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Subject: Creeper review rss

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Jason Arvey
United States
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I’m a fan of abstract games that combine two interesting mechanics into a finely-tuned experience, so when I saw Creeper, my interest was immediately piqued. Creeper involves both linking two sides of a board (by placing tokens on octagonal spaces) and capturing pieces (either by jumping a peg over an opponent’s token, thereby flipping it, or by jumping a peg over an opponent’s peg). The combination was irresistible and, as it turns out, works very well indeed. Unfortunately, there is also disappointment in this box: uncharacteristically of a PIN game, the components are somewhat sub-par. So, first the bad news…

The components look great at first – a nice wooden board with cleanly drilled holes, nice, sizeable wooden disks, clearly printed octagon and square pattern on the board, and perfectly-shaped depressions to hold the pieces – everything one would expect from PIN. But, on further inspection, not ev4erythign was as nice as they seemed. The first problem was with the box. The box has a cardboard tray inside. It’s got a lot of internal empty space to provide padding for the board nestled inside. Usually this is a good thing. With Creeper, though, it proposes a problem: if the tokens come out of their beveled nests, they can slide inside the cardboard tray, and then you either have to shake the tray seemingly endlessly until they fall back out, or you have to unfold it (and then remember how to refold it). The next problem is with the tokens themselves. They are a deep brown, with a white circle painted on one side. I would have far preferred a black circle painted on the other side, for symmetry’s sake, but this alone is merely cosmetic. The problem then comes with matching the tokens to the board. The empty spaces are natural wood, the dark corners are colored dark brown to match the dark brown tokens… so, logically, the white corners should be painted white to match the white sides of the tokens. But they’re not; the white corners are filled with thin brown diagonal lines which make them look in between light and dark brown – certainly not white. Finally, the game comes with sixteen metallic pegs. They sit nicely into the holes, either tall or short, depending on which side is up. Short, they are hard to pick out of the holes — not much stands above the board to hold on to. So, they’re better to play with when tall… but, you can’t store them when they stand that way because they’re too tall to fit in the box. So, whenever you’re done playing, you have to flip all the little pegs to their short sides before packing it away. The little annoyances of the pieces add up to be frustrating, but, fortunately nowhere near game-ruining.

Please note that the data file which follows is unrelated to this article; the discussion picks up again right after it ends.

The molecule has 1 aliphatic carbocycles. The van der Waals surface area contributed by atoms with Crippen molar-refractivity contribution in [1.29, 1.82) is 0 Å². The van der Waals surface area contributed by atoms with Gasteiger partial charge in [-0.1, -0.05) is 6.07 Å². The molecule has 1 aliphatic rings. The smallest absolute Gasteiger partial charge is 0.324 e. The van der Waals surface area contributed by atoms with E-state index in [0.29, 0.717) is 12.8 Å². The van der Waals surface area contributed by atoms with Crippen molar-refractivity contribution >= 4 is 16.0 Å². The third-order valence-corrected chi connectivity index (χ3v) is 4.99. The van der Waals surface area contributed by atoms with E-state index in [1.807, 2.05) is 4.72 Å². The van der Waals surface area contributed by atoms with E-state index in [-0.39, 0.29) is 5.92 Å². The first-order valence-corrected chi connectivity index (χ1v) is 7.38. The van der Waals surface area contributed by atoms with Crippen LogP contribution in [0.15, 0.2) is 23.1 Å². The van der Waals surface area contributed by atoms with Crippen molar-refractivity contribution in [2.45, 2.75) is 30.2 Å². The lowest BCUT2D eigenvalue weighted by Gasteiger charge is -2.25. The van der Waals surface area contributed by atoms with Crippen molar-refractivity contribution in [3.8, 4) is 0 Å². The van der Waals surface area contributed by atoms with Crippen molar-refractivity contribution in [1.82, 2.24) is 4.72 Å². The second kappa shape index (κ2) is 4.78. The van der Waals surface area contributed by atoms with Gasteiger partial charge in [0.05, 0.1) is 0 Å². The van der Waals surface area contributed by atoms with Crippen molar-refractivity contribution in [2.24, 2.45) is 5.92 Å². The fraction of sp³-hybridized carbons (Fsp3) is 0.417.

That’s the bad news, and as bad news goes, these are mild problems that Creeper makes up for in design and gameplay. As I said before, there are two mechanics involved in Creeper. It is the goal of each player to build a continuous chain of adjacent octagons (diagonals don’t count) connecting his or her two corners of the board. You do this by moving pegs along the squares that meet at the intersections of octagons: if you jump a peg over an octagon, you get to place a token of your color on the octagon. If your opponent has an octagon in your way, you can jump it, flipping it to your color. Moreover, you can jump your opponent’s pegs, capturing them. The linking and flipping/jumping mechanics work hand in hand to present both a strategic goal of forming your chain and a tactical puzzle in determining how best to avoid being captured while still being in position to further build your chain of tokens. The rules are simple and elegant, with games lasting only 20 minutes or so, but they are rewarding, offering interesting options and a tight endgame. It’s a pity about the pieces, though, because they’re so close to perfect.
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